In 2019, I intend to find ways to replace those parts of you with self-generated chemicals of my own choice and doing. I intend to no longer waste vast amounts of time being paralyzed by you because of the lies you tell me that you know better and the lies I tell me that you do too.
I intend to not waste another year complaining and whining about how abusive and confusing you can be. I don’t need to contribute to that path toward a guaranteed black hole.
I am going to get moving. I am going to run. I am going to meditate. I am going to create a scintillating, passionate, connected relationship with my body, in spite of the shame you have so long engraved in me.
Your words are not true; I AM worth it. I AM going to allow myself to tap into my inner warrior, creator, and leader. I do not intend to play small.
I intend to play very, very big.
I will stop trying to label you into so many categories and subcategories that act as a semblance of control over my identity and self-imposed glass ceiling: OCD, GAD, BPD, Bipolar Disorder, Dysmorphia, PTSD, Excoriation Disorder, Depersonalization/Derealization Disorder, blah, blah, BLAH.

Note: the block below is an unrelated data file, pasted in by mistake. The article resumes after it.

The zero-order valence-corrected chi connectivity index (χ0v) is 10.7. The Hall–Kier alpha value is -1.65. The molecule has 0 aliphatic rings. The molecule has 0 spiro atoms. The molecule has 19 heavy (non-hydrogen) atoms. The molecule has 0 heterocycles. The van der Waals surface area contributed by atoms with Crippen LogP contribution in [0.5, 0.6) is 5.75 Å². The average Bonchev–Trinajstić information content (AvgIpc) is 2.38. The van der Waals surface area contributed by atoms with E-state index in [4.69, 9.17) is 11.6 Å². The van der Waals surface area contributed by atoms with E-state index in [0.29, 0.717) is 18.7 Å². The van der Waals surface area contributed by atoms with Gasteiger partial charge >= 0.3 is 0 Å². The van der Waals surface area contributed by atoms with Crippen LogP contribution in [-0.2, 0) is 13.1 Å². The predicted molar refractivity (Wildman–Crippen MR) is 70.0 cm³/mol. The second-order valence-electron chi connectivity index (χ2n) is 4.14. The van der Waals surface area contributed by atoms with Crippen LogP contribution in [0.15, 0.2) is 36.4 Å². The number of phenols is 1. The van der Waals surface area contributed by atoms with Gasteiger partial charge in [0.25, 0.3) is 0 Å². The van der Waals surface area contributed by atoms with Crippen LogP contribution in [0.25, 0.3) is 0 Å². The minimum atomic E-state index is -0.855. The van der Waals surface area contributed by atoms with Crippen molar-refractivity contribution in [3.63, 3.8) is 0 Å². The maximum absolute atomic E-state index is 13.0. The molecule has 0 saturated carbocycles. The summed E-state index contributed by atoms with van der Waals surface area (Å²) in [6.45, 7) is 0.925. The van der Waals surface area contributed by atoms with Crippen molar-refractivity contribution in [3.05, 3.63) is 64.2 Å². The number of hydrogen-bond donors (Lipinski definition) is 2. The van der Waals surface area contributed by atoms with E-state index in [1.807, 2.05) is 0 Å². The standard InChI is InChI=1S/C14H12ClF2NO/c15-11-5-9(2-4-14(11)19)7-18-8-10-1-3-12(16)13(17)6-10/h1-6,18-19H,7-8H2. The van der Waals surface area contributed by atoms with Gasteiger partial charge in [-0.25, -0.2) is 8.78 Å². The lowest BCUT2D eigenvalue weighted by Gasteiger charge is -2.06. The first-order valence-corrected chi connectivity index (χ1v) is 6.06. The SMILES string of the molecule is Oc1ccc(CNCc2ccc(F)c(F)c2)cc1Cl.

I intend to no longer intellectualize and self-harm as baseline defense mechanisms. I vow to only use these terms to educate and advocate for mental health awareness and de-stigmatization of mental health care. Much like picking up my Queer Vegan Feminist flag, I will wave these flags of my mental health conditions until they are no longer needed, until the societal norm is inclusion, acceptance, and understanding.
I vow to get up out of my chair, that I land in every night and fall asleep in, and take action; and not give in to feelings of exhaustion, defeat, surrender, and mental death.